We analyzed data from the Saudi Ministry of Health on all domestic (ie, Saudi) and international (ie, non‐Saudi) pilgrims that performed the Hajj in 2008. Data on international pilgrims were analyzed to identify their country of origin, mode of travel to Saudi Arabia, and point of entry into the Kingdom. We used data from the World Bank 19 to determine the 2008 gross national income (GNI) per capita of countries using the Atlas method, 20 and categorized them as low, lower middle, upper middle, or high income. We assumed that GNI per capita was reflective of a country's ability to purchase H1N1 vaccine and mobilize an effective public health response to H1N1. We used WHO definitions to categorize countries into world regions. 21

As the vast majority of international pilgrims performing the Hajj in 2008 traveled to Saudi Arabia via commercial flights, we performed analyses of air‐traffic data at King Abdulaziz International Airport in Jeddah (referred to hereafter as Jeddah IAP) and Prince Mohammad Bin Abdulaziz International Airport in Medina (referred to hereafter as Medina IAP). Jeddah IAP, which has a new standalone terminal dedicated specifically for pilgrims performing the Hajj, is the leading point of entry for pilgrims traveling by air, whereas Medina IAP operates as an important secondary point of entry.

We first performed an analysis of the monthly flows of commercial air traffic, measured as international passenger arrivals plus departures, at Jeddah IAP between January 2000 and October 2007 to identify important seasonal and annual trends. Data after October 2007 were not available at the time of our analysis. These data were obtained from Airports Council International 22 and the Saudi General Authority of Civil Aviation. 23 We then analyzed data on worldwide airline ticket sales from the International Air Transport Association (IATA) 24 to identify the destination cities of all passengers departing either Jeddah or Medina IAP in December 2008—the month during which the Hajj occurred that year. While these data capture passenger flight itineraries on commercial flights worldwide, they do not include information on passengers traveling via unscheduled, chartered flights into the standalone Hajj terminal at Jeddah IAP, and do not distinguish passengers performing the Hajj from other international passengers. All statistical, network, and spatial analyses were performed using SAS version 9.2, whereas maps were created using ESRI ArcGIS version 9.3 and Adobe Photoshop.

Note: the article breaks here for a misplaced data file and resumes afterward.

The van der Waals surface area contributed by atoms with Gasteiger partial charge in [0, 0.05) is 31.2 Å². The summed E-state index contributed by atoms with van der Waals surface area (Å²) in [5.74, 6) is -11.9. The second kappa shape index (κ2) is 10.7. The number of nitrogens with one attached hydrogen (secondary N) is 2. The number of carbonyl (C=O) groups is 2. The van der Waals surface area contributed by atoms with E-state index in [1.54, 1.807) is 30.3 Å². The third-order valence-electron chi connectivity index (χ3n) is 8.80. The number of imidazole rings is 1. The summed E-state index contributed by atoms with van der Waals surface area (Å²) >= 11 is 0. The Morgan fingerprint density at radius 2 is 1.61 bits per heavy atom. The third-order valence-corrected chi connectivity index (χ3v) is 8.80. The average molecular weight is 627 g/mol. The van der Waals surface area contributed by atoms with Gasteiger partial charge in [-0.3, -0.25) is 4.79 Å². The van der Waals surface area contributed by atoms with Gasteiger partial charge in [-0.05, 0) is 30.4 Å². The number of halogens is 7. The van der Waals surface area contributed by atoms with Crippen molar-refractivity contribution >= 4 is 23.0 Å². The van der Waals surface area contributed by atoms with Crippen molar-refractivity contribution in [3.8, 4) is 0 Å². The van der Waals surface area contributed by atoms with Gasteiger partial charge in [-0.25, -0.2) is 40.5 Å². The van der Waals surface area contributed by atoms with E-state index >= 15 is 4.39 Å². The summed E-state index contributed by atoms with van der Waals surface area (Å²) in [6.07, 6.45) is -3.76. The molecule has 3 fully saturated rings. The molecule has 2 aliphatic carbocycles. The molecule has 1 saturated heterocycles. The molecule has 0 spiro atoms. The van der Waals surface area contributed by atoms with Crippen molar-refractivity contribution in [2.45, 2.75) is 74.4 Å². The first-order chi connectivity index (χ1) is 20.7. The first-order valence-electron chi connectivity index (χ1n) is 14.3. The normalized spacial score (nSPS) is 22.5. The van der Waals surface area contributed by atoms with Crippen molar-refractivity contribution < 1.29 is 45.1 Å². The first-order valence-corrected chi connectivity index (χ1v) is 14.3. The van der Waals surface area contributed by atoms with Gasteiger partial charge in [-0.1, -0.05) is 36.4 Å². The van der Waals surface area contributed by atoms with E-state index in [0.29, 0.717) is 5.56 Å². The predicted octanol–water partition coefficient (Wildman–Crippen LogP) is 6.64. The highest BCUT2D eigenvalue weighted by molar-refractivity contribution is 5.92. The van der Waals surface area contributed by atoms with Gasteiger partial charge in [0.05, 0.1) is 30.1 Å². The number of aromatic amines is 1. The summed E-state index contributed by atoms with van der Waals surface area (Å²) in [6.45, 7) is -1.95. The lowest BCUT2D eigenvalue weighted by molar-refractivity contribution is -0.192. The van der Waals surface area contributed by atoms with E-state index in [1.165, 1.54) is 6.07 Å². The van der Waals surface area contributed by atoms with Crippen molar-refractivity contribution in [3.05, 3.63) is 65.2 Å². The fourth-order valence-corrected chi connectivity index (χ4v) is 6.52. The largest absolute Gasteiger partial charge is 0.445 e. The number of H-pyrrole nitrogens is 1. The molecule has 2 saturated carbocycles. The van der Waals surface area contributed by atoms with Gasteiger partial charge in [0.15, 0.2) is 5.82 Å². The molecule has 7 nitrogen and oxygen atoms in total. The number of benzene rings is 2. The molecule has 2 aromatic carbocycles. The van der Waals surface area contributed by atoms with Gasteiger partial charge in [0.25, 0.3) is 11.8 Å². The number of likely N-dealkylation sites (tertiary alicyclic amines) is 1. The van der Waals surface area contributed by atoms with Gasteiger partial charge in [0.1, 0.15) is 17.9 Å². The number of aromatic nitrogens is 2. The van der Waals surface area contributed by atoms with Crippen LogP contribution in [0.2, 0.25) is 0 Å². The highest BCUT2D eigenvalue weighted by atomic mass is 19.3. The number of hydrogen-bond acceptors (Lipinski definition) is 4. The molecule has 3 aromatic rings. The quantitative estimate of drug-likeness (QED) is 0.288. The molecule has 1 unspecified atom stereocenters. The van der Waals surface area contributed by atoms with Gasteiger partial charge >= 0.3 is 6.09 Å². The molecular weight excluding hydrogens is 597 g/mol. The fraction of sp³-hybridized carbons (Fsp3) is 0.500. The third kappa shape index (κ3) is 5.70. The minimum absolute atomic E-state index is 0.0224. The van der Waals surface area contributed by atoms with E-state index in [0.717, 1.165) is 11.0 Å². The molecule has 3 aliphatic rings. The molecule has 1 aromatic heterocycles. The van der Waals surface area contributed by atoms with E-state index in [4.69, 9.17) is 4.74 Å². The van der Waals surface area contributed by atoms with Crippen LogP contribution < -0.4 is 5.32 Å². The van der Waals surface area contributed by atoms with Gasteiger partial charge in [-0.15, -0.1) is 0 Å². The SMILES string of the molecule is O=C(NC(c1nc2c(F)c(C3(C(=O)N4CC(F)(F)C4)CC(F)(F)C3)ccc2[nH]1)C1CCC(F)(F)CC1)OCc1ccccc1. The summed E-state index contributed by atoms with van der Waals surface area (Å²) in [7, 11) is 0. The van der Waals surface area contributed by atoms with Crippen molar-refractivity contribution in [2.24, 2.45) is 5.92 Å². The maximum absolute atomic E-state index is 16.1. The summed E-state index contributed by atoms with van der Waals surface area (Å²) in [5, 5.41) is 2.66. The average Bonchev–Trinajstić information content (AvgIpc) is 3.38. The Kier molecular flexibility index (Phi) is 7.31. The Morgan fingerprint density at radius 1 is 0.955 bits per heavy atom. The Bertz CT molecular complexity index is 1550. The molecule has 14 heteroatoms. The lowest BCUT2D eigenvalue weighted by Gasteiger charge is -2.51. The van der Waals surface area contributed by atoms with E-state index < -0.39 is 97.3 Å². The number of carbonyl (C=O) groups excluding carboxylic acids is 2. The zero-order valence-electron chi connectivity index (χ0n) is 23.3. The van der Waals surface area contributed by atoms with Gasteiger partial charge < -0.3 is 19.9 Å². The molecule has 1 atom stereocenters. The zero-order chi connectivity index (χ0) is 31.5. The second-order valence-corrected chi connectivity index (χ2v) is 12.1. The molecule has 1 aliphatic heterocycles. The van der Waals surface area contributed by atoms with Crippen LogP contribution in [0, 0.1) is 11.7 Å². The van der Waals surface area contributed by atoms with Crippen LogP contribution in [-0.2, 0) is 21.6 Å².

Pilgrims (2.5 million) from 140 countries traveled to Mecca to perform the Hajj in 2008. Pilgrims (1.7 million) were of international (ie, non‐Saudi) origin, with 91.0% traveling to Saudi Arabia by air, 7.7% traveling by land—almost exclusively from countries sharing a land border with Saudi Arabia—and 1.3% traveling by sea—largely from Egypt and Sudan—into the Saudi seaports of Jeddah and Yanbo. Twenty countries accounted for more than 80% of all international pilgrims worldwide (see Table 1). The largest numbers of international pilgrims performing the Hajj in 2008 originated from the WHO's Eastern Mediterranean Region (733,417), followed by the South‐East Asia Region (463,316), the European Region (243,351), the African Region (217,972), the Western Pacific Region (60,877), and finally the Region of the Americas (13,311). Of these international pilgrims, 11.3, 64.1, 16.6, and 8.0% originated from low, lower middle, upper middle, and high income countries, respectively.